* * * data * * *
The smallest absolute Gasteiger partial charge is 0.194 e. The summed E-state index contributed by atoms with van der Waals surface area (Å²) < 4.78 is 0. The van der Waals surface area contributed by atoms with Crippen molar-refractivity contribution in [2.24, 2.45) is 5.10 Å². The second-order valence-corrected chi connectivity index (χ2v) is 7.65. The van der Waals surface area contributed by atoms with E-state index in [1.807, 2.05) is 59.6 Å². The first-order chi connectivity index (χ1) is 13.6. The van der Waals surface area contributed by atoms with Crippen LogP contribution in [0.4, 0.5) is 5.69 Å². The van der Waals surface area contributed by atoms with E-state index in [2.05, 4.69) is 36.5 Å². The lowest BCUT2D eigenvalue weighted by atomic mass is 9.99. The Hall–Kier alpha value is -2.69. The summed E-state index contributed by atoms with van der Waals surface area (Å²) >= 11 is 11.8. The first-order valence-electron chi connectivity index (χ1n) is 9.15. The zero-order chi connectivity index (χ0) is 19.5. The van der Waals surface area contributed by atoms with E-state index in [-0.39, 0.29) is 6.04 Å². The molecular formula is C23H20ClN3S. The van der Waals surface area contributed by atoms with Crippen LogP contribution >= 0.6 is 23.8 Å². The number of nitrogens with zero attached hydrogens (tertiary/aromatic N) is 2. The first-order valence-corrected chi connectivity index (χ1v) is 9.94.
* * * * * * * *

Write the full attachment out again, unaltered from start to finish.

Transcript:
The smallest absolute Gasteiger partial charge is 0.194 e. The summed E-state index contributed by atoms with van der Waals surface area (Å²) < 4.78 is 0. The van der Waals surface area contributed by atoms with Crippen molar-refractivity contribution in [2.24, 2.45) is 5.10 Å². The second-order valence-corrected chi connectivity index (χ2v) is 7.65. The van der Waals surface area contributed by atoms with E-state index in [1.807, 2.05) is 59.6 Å². The first-order chi connectivity index (χ1) is 13.6. The van der Waals surface area contributed by atoms with Crippen LogP contribution in [0.4, 0.5) is 5.69 Å². The van der Waals surface area contributed by atoms with E-state index in [2.05, 4.69) is 36.5 Å². The lowest BCUT2D eigenvalue weighted by atomic mass is 9.99. The Hall–Kier alpha value is -2.69. The summed E-state index contributed by atoms with van der Waals surface area (Å²) >= 11 is 11.8. The first-order valence-electron chi connectivity index (χ1n) is 9.15. The zero-order chi connectivity index (χ0) is 19.5. The van der Waals surface area contributed by atoms with E-state index in [-0.39, 0.29) is 6.04 Å². The molecular formula is C23H20ClN3S. The van der Waals surface area contributed by atoms with Crippen LogP contribution >= 0.6 is 23.8 Å². The number of nitrogens with zero attached hydrogens (tertiary/aromatic N) is 2. The first-order valence-corrected chi connectivity index (χ1v) is 9.94.